Settlement Reached Between Bayer and Roundup Cancer Victims

roundup weedkiller

At the same time that Bayer AG is waging an aggressive legal battle to overturn significant verdicts against them, the company has reportedly reached agreements with other Roundup cancer victims who have been diagnosed with non-Hodgkin’s lymphoma. According to pre-settlement funding firm Legal-Bay LLC, a portion of those who are seeking compensation from the chemical company will see a resolution to their claims.

At the heart of the issue is glyphosate, the main ingredient in the world’s most popular weed killer and the purported cause of Roundup cancer. Several lawsuits have already been heard against Monsanto. One federal jury ordered the company to pay $80 million to a man who had used the product for over thirty years on his 56-acre property, and another jury awarded a groundskeeper diagnosed with cancer almost $300 million dollars. That verdict was later reduced to just under $80 million. Both of those decisions are currently under appeal.

Financial Terms Not Yet Known in Roundup Cancer Settlements

Though Legal-Bay indicated that they’d been notified of a settlement, they had no information as to how much Roundup cancer patients and Bayer AG had agreed to. They also were not sure of exactly how many of the 80,000 pending claims the settlement will resolve, but they were able to confirm that there will be categories of claimants that divide them into tears of the severity of their damages. All of those included in the resolution are apparently Americans, leaving many to wonder whether others will eventually seek similar remedies. Glyphosate has already been either banned or restricted in over two dozen countries.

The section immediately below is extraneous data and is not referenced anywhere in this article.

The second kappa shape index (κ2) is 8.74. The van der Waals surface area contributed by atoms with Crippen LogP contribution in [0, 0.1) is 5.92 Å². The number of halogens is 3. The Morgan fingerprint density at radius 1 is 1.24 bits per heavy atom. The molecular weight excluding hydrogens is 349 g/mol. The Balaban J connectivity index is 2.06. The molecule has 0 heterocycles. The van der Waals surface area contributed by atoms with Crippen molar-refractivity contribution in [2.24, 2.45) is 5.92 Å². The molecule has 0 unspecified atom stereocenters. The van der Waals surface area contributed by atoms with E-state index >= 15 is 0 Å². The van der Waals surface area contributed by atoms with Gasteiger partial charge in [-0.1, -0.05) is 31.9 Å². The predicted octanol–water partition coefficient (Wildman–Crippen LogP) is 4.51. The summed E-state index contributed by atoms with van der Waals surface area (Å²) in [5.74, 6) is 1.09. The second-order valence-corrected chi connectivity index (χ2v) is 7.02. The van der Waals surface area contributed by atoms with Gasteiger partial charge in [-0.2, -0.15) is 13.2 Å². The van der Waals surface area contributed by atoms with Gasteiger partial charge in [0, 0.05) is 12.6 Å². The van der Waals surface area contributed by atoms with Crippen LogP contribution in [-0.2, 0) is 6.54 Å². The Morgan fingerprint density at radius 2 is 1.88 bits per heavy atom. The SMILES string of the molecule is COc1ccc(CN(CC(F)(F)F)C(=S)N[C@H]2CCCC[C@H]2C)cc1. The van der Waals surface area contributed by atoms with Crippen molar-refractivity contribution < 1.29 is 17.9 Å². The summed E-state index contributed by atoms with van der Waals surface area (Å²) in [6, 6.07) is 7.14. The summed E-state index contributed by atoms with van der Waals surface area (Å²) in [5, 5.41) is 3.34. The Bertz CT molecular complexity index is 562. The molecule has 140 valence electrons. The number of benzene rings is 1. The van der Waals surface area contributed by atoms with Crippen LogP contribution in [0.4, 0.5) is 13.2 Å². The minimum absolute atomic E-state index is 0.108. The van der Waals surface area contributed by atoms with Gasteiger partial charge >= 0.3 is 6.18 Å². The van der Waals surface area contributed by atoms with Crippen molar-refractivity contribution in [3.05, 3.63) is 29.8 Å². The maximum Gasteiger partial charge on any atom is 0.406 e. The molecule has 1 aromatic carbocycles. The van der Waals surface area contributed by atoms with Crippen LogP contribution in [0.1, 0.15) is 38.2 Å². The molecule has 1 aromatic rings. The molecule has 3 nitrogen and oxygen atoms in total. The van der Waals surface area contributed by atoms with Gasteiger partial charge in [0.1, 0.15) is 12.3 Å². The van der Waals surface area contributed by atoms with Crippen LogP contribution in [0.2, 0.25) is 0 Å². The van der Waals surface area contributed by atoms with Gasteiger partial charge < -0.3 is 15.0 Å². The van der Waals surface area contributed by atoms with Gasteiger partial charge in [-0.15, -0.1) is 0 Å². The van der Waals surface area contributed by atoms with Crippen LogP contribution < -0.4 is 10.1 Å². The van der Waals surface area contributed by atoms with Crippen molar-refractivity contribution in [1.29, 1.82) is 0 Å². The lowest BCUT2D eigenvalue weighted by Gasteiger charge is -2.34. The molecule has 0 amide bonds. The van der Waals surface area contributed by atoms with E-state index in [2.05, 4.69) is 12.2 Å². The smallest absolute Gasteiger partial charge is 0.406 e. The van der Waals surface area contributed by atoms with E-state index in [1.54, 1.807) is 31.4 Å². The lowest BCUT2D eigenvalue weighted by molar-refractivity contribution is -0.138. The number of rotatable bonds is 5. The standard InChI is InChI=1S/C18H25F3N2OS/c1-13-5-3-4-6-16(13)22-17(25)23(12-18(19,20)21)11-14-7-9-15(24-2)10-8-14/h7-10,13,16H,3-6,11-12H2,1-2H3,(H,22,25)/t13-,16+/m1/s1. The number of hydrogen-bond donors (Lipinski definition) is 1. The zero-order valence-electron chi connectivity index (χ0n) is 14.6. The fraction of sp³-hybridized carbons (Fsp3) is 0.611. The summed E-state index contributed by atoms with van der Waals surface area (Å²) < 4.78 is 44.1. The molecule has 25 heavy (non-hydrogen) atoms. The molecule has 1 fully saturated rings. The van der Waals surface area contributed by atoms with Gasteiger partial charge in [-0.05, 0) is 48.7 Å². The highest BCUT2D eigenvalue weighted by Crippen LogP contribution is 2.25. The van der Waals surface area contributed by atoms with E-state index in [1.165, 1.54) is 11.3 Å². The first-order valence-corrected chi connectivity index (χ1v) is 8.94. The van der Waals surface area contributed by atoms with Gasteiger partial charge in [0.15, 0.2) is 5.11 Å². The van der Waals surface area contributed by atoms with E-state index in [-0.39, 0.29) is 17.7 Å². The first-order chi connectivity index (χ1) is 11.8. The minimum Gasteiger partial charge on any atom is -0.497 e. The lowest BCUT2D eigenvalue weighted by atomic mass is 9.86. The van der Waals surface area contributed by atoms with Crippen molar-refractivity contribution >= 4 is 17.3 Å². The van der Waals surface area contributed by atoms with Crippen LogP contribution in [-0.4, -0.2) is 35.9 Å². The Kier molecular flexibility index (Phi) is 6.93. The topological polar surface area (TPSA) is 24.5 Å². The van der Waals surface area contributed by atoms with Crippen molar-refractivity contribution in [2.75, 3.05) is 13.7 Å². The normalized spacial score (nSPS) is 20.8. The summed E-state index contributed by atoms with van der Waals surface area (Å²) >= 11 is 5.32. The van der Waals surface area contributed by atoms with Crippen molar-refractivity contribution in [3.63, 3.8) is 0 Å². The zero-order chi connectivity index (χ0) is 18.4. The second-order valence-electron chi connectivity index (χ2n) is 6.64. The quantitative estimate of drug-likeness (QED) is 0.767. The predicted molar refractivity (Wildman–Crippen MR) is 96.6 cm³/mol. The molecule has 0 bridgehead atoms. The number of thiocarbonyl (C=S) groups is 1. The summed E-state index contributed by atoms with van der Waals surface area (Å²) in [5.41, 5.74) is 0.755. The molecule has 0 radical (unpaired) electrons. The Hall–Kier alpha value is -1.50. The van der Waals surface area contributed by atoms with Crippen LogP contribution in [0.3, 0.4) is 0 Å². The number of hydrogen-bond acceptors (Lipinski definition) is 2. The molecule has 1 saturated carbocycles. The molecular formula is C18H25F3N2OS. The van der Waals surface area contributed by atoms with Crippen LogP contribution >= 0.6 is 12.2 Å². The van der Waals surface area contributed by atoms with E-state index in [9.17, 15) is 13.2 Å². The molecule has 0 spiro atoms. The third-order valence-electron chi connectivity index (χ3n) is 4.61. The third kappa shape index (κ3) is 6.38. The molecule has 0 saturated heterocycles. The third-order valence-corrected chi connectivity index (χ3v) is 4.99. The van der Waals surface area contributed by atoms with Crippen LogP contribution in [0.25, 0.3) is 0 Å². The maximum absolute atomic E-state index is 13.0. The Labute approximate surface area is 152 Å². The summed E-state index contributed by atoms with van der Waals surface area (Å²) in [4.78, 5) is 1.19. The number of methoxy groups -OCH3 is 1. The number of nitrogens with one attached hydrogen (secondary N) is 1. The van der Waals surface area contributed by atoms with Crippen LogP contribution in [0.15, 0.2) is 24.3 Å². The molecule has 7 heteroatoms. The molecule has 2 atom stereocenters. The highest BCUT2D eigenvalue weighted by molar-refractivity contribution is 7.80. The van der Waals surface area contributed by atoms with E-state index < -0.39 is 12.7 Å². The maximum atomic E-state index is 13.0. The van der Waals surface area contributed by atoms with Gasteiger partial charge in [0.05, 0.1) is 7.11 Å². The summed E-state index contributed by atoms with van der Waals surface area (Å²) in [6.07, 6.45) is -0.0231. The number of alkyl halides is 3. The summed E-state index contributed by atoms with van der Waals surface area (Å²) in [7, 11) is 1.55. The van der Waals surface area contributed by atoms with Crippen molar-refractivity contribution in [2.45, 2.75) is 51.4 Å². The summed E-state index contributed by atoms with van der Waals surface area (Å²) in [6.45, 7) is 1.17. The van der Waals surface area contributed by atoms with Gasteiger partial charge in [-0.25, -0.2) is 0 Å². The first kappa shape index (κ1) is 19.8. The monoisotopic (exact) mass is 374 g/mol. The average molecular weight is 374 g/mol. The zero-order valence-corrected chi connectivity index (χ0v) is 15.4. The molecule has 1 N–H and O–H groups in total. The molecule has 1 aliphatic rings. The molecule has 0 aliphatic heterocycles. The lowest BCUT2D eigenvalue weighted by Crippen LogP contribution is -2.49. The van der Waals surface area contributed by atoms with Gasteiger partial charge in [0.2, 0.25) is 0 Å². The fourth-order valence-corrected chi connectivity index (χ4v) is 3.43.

In the United States, concerns over Roundup cancer have led Los Angeles County to suspend all use of glyphosate products on any county-owned property. In response to the publicity surrounding the allegations that their product causes cancer, Bayer insists that the product has been thoroughly tested that it can be used safely and is not carcinogenic.

Author: Terri Oppenheimer

Terri Oppenheimer

Terri Oppenheimer is an independent writer, editor, and proofreader. She graduated from the College of William and Mary with a degree in English. She specializes in providing content for websites and finds tremendous enjoyment in the things she learns while doing her research. Her specific areas of interest include health and fitness, medical research, and the law.